Economics & Economy

Farmers' Markets on the Rise

Apr 17, 2014

There are now  more than 240 farmers' markets statewide, an increase of about 180% since 2006.

The Virginia Department of Agriculture and Consumer Services says if every household in the state spends ten-bucks  a week on locally-grown food, it would mean a $1.6 billion dollar investment back into the economy.

You can find a list of farmers' markets across Virginia here.

Virginia Department of Agriculture and Consumer Services

Nestled in almost every corner of Virginia is a small operation transforming something that's just edible--into a delectably palatable creation.

Some can only be found in mom and pop stores, farmer's markets, and, occasionally, the larger grocer or restaurant chains. But every two years, the Virginia Department of Agriculture and Consumer Services showcases these businesses and their products at the Virginia Food and Beverage Expo.

 

When the final buzzer sounded on Sunday, University of Virginia fans had cause to celebrate, but for Mark Mincer, the victory over Duke meant lots of work ahead.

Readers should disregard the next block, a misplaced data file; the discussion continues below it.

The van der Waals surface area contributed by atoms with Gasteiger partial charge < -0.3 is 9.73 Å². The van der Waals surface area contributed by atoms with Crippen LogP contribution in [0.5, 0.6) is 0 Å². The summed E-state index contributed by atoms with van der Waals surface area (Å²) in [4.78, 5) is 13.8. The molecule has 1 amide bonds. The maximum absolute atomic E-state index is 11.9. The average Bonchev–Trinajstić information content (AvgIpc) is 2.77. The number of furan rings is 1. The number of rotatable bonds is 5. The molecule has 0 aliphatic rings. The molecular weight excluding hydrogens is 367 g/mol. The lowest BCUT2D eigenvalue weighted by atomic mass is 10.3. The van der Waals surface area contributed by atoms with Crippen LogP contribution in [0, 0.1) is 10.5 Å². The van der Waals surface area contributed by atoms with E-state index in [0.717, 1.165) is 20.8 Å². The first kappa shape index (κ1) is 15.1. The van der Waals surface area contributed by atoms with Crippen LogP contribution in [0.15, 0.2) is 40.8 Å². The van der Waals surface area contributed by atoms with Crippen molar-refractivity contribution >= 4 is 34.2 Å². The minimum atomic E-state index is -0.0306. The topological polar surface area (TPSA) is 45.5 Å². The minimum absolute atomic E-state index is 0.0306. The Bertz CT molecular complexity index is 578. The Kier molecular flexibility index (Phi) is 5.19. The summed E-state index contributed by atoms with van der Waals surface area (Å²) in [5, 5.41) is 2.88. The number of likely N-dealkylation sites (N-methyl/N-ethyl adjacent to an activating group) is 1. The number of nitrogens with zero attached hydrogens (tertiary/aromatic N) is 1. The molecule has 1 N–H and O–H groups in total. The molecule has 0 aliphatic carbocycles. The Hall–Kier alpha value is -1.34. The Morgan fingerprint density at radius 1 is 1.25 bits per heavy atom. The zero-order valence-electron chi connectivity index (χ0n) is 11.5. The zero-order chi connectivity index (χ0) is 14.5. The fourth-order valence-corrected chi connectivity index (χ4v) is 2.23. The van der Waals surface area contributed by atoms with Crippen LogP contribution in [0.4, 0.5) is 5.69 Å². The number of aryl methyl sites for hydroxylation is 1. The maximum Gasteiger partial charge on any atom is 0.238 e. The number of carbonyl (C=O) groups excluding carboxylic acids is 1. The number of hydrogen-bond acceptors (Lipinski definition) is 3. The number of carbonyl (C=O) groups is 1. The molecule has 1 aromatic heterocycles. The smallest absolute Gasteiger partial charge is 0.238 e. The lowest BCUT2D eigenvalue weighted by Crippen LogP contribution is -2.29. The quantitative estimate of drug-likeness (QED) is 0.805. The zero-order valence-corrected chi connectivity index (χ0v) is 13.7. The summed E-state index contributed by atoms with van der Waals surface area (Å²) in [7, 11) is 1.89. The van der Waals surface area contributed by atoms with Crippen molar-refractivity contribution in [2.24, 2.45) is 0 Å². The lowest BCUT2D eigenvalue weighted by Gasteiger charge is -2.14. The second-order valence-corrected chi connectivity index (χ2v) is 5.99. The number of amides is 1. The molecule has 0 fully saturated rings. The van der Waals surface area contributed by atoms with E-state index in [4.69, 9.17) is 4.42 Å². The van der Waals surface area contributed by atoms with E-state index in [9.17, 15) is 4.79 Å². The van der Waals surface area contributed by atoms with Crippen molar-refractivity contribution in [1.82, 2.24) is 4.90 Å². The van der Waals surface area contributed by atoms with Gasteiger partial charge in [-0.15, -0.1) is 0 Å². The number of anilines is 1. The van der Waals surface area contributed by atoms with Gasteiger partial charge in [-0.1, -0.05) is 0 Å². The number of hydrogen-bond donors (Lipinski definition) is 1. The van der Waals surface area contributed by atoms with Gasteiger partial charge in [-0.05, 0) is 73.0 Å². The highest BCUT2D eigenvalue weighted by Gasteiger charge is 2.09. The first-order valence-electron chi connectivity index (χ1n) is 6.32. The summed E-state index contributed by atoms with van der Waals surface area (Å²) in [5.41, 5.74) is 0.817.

The president of a store founded by his grandfather in 1948, Mincer called in family members to prepare for crowds.

Lines formed at Mincer’s on the Corner this week as fans like former UVA administrator George Thompson showed their pride with a purchase.

“I got two really neat T-shirts here.  Love UVA.  Love UVA basketball.  Love Joe Harris.  So this is your year!  This is our year, and we’re excited.”

Photo by Ivan Morozov.

What will it be like to live in the New River Valley over the next twenty years?

Well, that depends on what happens now that a 3 year study on livability in the NRV is complete and ready to be acted upon.  

More than 3,000 people from all over the New River Valley weighed in on which issues they’re most concerned about for the future of this region; including housing, transportation, energy, environment, and cultural assets which define this part of south western Virginia. 

Juicy Business

Jan 29, 2014

Starting a business can be complicated, and you might feel ill-prepared without an MBA, but a Charlottesville woman who has the degree decided not to bother with focus groups or financial analysis. 

Instead, she trusted her gut, and is building a company using common sense.

A couple of years ago, an Australian filmmaker named Joe Cross came to America to make a documentary about his quest for better health.  He called it Fat, Sick and Nearly Dead.

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